What You Need to Know About Cap Tables
Whether you’re just beginning your journey as a start-up aiming to grow, or you’re looking to invest in a new venture, understanding how to read and use a cap table can be an incredibly important skill set. Cap tables exist to help you make well-informed financial decisions, you just need to know how they work.
What’s a Cap Table?
Okay, so what is a cap table? A capitalization table often abbreviated to a cap table, is most simply put a comprehensive spreadsheet that breaks down the ownership of a company. Cap tables are most often utilized by start-ups and new ventures looking to chart their financial futures and court investors.
A cap table usually consists of an excel sheet that lists all security holders and shareholders in the company along with what they paid for those stakes. The goal is to have a clear and comprehensive summary of ownership by investor and type.
A cap table should list every equity stake in the company. It must be a living document that catalogs how you have raised money, who owns your company, and in what percentage. At a glance, your cap table should be able to tell you how many common stocks, preferred stocks, and stock options have been issued and to who at any given time.
Because they are living documents that evolve with a company, cap tables need to be continually updated so that they always hold the most current information. It should be possible to tally up a company’s shares at a moment’s notice to be sure that they are equal to the number of shares currently being held by investors and security holders, and that there are no discrepancies.
Cap Tables Aid Investing Decisions
Cap tables are also used to run pro forma financial statements to help companies and investors make decisions with regards to leadership and capital.
If you think of your company as a pie, it doesn’t just matter how many slices you get, but how many slices are cut. The fewer slices you cut, the bigger your piece of the pie. A cap table should keep track of how many slices you’ve cut, and who’s gotten them.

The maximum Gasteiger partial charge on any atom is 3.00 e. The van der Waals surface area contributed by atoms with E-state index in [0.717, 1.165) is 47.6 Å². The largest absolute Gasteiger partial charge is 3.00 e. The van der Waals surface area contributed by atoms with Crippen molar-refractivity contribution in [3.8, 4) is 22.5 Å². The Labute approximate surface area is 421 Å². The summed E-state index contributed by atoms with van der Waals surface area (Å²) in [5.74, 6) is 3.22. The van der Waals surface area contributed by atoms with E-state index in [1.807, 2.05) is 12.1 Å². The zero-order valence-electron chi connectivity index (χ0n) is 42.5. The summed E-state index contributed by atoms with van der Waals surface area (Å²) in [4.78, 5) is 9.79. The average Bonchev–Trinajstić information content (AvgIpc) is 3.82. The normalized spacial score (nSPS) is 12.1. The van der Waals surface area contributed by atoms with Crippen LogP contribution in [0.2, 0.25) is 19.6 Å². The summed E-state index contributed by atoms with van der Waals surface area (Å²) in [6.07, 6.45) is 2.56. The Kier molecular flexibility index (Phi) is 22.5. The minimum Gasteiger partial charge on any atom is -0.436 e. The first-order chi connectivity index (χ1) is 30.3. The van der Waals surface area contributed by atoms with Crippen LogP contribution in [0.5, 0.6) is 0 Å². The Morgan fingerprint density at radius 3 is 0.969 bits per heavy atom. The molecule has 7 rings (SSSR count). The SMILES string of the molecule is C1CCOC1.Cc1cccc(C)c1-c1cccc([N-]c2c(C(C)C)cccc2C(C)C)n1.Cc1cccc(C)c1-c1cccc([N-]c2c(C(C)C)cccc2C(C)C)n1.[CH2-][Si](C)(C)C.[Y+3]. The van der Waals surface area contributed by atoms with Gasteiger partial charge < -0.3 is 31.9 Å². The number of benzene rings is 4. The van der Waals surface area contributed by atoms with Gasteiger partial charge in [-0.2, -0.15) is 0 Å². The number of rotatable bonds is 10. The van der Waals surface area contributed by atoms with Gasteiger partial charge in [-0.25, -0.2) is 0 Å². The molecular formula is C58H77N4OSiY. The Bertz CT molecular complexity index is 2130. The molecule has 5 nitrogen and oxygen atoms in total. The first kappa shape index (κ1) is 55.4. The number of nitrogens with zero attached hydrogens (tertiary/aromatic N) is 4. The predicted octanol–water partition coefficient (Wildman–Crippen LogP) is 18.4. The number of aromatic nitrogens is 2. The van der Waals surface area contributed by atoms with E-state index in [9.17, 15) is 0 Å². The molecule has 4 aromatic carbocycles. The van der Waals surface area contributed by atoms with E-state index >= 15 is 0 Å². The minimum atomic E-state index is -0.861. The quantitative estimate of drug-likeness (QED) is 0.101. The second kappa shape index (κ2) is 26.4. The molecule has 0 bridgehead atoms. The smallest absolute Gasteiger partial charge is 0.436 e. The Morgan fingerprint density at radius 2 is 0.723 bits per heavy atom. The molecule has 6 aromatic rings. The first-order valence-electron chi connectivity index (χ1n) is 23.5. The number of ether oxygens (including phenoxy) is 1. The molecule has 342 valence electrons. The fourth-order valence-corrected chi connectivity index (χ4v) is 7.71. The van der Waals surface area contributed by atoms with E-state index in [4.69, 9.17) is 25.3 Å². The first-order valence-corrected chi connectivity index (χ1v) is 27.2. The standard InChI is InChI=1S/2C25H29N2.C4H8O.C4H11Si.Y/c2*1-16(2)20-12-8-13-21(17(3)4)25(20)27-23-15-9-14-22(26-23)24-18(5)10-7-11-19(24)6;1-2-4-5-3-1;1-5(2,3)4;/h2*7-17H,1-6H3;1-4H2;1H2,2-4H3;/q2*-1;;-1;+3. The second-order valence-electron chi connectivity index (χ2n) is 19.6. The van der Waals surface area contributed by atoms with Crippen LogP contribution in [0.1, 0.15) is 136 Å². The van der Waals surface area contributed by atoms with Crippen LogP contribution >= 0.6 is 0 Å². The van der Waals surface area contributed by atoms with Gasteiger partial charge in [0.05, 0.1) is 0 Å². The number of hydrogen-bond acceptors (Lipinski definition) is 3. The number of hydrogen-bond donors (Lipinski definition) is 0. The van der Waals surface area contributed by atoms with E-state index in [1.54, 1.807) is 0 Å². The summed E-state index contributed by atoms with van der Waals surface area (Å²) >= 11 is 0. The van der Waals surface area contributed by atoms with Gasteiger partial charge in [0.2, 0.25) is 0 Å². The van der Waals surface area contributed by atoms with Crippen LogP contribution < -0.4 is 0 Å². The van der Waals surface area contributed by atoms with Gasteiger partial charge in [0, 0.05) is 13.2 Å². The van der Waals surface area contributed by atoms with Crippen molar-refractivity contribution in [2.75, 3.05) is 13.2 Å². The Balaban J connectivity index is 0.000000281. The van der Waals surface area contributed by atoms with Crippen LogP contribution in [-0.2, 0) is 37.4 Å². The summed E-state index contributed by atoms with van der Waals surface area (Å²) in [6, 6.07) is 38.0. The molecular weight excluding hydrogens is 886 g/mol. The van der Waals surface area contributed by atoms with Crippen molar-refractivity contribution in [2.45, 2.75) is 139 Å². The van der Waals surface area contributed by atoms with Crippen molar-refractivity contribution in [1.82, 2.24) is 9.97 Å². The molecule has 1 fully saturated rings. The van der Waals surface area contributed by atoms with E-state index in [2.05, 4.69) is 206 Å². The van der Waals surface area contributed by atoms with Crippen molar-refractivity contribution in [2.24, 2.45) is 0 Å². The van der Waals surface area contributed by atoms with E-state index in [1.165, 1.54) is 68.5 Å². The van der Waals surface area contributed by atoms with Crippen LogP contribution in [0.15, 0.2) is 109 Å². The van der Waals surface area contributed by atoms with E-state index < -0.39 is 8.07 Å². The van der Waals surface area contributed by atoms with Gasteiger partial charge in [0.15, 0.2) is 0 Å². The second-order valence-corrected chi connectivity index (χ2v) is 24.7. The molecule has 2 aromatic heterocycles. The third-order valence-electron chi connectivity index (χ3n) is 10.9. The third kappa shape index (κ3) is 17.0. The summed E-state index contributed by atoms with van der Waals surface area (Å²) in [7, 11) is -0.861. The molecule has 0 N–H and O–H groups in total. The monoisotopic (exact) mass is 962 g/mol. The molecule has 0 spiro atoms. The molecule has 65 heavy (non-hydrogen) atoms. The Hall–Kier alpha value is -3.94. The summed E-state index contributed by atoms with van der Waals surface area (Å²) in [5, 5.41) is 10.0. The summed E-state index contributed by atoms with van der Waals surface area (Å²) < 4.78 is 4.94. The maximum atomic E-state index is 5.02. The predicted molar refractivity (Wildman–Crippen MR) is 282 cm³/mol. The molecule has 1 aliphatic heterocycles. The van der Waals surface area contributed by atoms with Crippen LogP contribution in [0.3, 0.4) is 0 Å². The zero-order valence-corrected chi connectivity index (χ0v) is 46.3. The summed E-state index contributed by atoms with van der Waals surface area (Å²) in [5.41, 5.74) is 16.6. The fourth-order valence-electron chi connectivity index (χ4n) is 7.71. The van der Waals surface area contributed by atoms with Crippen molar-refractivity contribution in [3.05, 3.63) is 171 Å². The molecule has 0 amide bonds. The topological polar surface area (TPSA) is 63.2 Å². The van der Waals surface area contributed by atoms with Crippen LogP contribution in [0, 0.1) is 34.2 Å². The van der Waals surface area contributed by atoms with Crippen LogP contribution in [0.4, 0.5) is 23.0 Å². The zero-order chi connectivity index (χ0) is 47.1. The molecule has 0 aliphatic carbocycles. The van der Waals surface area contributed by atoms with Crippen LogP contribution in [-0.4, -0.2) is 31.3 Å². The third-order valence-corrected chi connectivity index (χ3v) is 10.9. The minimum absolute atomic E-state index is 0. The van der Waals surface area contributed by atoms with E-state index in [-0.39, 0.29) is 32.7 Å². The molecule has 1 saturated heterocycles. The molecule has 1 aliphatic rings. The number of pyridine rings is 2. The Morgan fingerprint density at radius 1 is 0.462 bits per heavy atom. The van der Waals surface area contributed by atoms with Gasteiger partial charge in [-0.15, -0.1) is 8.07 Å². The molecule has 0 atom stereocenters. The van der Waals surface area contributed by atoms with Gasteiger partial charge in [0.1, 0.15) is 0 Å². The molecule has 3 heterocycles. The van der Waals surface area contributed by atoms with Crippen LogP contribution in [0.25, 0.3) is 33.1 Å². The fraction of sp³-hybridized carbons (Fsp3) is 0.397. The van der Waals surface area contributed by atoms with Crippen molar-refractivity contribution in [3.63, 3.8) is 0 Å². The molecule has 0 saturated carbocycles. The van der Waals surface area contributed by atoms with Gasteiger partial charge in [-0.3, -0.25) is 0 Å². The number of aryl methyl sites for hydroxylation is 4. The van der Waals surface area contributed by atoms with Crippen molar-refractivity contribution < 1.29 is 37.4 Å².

This information is important because it allows potential investors to easily assess what percentage of a company their investment would buy them. It also allows founders to quickly calculate how much of their company they would be succeeding to a venture capitalist or outside investment company in exchange for an infusion of capital.
Cap tables are also important tools for when a company wants to issue more shares as part of say employee incentive plans. It’s common practice as a company grows to include stock options as part of employee incentive plans.
The theory behind which is that ownership stake in a company incentivizes employees to perform at their highest level. These stock options can be a valuable tool in attracting top tier talent to a company, but it’s important to understand how those options will affect your existing stockholders.
When a company considers issuing more shares it must be able to understand how this dilution will affect the proportional ownership of existing shareholders. This is important for both shareholders and founders to understand because it directly affects the percentage of the company they own. That’s not something you want to take lightly, so having a cap table that can quickly formulate those percentages is critical.
When weighing the risks and rewards of investing in a new venture, bringing investors into your new start-up, or issuing new shares to company employees a comprehensive cap table with tested and proven formulas can provide you with important pro forma information you need to help inform your financial decisions.